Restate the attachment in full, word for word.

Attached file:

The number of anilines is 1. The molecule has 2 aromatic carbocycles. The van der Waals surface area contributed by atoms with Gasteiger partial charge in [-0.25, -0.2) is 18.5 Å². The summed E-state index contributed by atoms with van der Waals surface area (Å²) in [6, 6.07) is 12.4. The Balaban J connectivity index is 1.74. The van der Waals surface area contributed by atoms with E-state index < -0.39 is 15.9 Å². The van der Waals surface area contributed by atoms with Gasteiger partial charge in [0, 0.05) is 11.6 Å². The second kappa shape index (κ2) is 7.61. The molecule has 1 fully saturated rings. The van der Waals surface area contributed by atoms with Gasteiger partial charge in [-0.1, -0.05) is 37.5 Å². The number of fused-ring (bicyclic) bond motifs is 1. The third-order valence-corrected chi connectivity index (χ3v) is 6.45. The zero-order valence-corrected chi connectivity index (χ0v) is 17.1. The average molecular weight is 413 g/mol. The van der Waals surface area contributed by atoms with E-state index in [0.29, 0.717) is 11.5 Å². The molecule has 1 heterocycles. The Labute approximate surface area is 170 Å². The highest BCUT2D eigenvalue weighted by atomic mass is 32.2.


The number of anilines is 1. The molecule has 2 aromatic carbocycles. The van der Waals surface area contributed by atoms with Gasteiger partial charge in [-0.25, -0.2) is 18.5 Å². The summed E-state index contributed by atoms with van der Waals surface area (Å²) in [6, 6.07) is 12.4. The Balaban J connectivity index is 1.74. The van der Waals surface area contributed by atoms with E-state index < -0.39 is 15.9 Å². The van der Waals surface area contributed by atoms with Gasteiger partial charge in [0, 0.05) is 11.6 Å². The second kappa shape index (κ2) is 7.61. The molecule has 1 fully saturated rings. The van der Waals surface area contributed by atoms with Gasteiger partial charge in [-0.1, -0.05) is 37.5 Å². The number of fused-ring (bicyclic) bond motifs is 1. The third-order valence-corrected chi connectivity index (χ3v) is 6.45. The zero-order valence-corrected chi connectivity index (χ0v) is 17.1. The average molecular weight is 413 g/mol. The van der Waals surface area contributed by atoms with E-state index in [0.29, 0.717) is 11.5 Å². The molecule has 1 heterocycles. The Labute approximate surface area is 170 Å². The highest BCUT2D eigenvalue weighted by atomic mass is 32.2.